Looking across Lake Crescent from Fairholm beach. The docks won’t be put into the water until late spring. (Zorina Barker/for Peninsula Daily News)

Looking across Lake Crescent from Fairholm beach. The docks won’t be put into the water until late spring. (Zorina Barker/for Peninsula Daily News)

WEST END NEIGHBOR: Spring has sprung on the West End

THERE IS A Bigfoot crossing sign nailed to a deciduous tree on the shore of Lake Crescent. It’s best seen as one drives westbound on U.S. Highway 101.

Due to this year’s road rehabilitation work resuming on the highway last week, traffic might be slowed down enough for more people to notice it, though it’s been there for longer than a year.

For people of the West End who regularly travel to Port Angeles and east, the roadwork is a harbinger of spring.

A trip that used to take 45 minutes now routinely runs more than an hour. Most will be glad when the work is over because this is the last of three years’ worth of seasonal work.

The recent sunshine has brought people out into their gardens, some with trowels and some with backhoes. Thriftway has begun filling their outdoor store space with temptations for those with green thumbs.

Preparations have begun for Rainfest 2019, another annual spring event for the West End.

As it has in the past, this arts festival will span two weekends, April 19 and 20 and then April 26-28. The first weekend boasts a poetry slam Friday evening at Blakeslee’s Bar and Grill, 1222 S. Forks Ave.

There is also the Kids’ Umbrella decorating and parade April 20 as well as a coastal beach clean up.

The second weekend has quilt and art shows at the Forks High School gym and the Rainforest Arts Center, respectively.

The Forks branch of the North Olympic Library System is hosting a book sale for the people who like old-fashioned page turning. April 27 is the annual dance, also at the arts center.

Loose Gravel will be supplying the toe-tapping live music.

As for an event unique to 2019, the dedication ceremony for the new flag pole in Tillicum Park will be happening at 11 a.m. April 27.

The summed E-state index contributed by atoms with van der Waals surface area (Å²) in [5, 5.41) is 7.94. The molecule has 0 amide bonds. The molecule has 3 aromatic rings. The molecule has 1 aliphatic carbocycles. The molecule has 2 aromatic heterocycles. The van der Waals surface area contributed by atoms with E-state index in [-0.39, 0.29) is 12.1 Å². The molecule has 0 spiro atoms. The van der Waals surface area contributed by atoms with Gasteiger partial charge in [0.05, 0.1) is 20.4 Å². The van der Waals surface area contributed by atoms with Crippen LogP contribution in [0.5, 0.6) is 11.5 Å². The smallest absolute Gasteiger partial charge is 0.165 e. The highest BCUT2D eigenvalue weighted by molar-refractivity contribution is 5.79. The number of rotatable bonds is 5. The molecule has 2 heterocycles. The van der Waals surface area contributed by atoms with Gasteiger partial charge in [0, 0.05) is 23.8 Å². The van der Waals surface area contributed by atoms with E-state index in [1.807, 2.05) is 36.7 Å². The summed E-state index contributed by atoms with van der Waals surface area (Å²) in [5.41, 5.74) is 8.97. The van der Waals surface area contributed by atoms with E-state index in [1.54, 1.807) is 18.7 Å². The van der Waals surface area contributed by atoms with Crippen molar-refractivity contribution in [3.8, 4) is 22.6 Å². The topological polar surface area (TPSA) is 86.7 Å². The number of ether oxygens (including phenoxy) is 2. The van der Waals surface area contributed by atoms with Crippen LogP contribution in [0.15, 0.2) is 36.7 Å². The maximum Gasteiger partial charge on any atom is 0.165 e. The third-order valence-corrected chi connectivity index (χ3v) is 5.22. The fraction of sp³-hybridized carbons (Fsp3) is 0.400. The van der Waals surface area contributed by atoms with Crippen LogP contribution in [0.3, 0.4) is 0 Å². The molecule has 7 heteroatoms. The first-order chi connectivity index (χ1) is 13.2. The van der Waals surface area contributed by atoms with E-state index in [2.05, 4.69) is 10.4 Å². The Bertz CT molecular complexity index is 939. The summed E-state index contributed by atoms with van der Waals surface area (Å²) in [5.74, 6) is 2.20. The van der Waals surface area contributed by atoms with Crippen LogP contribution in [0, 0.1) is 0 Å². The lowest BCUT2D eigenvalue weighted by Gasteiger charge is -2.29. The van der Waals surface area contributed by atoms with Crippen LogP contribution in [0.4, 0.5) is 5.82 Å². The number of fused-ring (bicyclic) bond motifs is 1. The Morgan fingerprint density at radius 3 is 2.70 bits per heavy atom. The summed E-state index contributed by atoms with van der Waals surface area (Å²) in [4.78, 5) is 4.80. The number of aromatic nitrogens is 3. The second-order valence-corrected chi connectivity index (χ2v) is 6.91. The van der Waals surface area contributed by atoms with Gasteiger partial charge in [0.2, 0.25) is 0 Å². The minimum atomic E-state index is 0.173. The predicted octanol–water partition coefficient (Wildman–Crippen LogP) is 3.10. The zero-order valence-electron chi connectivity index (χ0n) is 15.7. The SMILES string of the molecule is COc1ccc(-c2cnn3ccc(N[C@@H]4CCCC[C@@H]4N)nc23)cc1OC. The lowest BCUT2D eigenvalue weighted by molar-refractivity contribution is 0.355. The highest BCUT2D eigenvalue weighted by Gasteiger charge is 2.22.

Out in the forest, folks are cutting firewood from the winter storms.

All types of trucks drive down the highway heaped with fire wood, the orange bodies of chainsaws poking out of the wood.

For a lot of West End folks, firewood is the main heat source in the home and one can never start too early stockpiling the wood for next year.

Spring break is upon Quillayute Valley School District and the kids certainly aren’t complaining.

Dogs are shedding, lambs frolic in the sunshine and chicks are being raised under heat lamps.

Robins are bouncing around looking for worms and the vine maple is getting its long reddish runners of new growth.

It’s nice to see the spring return after the late-winter snows.

There is plenty to look forward to before next winter when U.S. Highway 101 roadwork is finally done for the time being.


Zorina Barker has lived on the West End for most of her life. She is married to a Forks native who works in the timber industry. Both of her kids have been home-schooled in the wilds of the Sol Duc Valley. She can be reached at 360-461-7928 or [email protected]

West End Neighbor appears in the PDN every other Tuesday.

Her next column will be April 16.

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